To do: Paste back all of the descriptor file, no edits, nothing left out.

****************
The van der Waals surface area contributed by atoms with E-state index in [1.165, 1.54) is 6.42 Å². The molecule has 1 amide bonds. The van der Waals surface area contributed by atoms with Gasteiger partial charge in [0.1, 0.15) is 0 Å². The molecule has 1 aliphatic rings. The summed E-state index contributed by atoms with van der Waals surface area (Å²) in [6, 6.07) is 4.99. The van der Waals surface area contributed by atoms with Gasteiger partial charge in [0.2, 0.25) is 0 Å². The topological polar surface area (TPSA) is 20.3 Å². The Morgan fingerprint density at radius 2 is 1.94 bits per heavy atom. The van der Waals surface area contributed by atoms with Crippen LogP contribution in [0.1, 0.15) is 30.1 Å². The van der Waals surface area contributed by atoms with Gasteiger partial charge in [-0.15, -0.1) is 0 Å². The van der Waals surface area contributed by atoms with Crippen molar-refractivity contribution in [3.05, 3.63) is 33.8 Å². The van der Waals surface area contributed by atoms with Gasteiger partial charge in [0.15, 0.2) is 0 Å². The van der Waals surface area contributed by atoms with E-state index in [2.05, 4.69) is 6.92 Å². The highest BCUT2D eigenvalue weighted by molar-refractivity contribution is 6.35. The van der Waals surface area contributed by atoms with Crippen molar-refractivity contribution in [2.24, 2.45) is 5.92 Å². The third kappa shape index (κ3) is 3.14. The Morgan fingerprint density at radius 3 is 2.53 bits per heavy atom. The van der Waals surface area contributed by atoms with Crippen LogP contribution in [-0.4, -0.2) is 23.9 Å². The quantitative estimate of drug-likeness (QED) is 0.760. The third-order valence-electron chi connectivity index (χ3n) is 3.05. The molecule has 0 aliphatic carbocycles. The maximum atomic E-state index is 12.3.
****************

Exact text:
The van der Waals surface area contributed by atoms with E-state index in [1.165, 1.54) is 6.42 Å². The molecule has 1 amide bonds. The van der Waals surface area contributed by atoms with Gasteiger partial charge in [0.1, 0.15) is 0 Å². The molecule has 1 aliphatic rings. The summed E-state index contributed by atoms with van der Waals surface area (Å²) in [6, 6.07) is 4.99. The van der Waals surface area contributed by atoms with Gasteiger partial charge in [0.2, 0.25) is 0 Å². The topological polar surface area (TPSA) is 20.3 Å². The Morgan fingerprint density at radius 2 is 1.94 bits per heavy atom. The van der Waals surface area contributed by atoms with Crippen LogP contribution in [0.1, 0.15) is 30.1 Å². The van der Waals surface area contributed by atoms with Gasteiger partial charge in [-0.15, -0.1) is 0 Å². The van der Waals surface area contributed by atoms with Crippen molar-refractivity contribution in [3.05, 3.63) is 33.8 Å². The van der Waals surface area contributed by atoms with Gasteiger partial charge in [0.15, 0.2) is 0 Å². The van der Waals surface area contributed by atoms with E-state index in [2.05, 4.69) is 6.92 Å². The highest BCUT2D eigenvalue weighted by molar-refractivity contribution is 6.35. The van der Waals surface area contributed by atoms with Crippen molar-refractivity contribution in [2.24, 2.45) is 5.92 Å². The third kappa shape index (κ3) is 3.14. The Morgan fingerprint density at radius 3 is 2.53 bits per heavy atom. The van der Waals surface area contributed by atoms with Crippen LogP contribution in [-0.4, -0.2) is 23.9 Å². The quantitative estimate of drug-likeness (QED) is 0.760. The third-order valence-electron chi connectivity index (χ3n) is 3.05. The molecule has 0 aliphatic carbocycles. The maximum atomic E-state index is 12.3.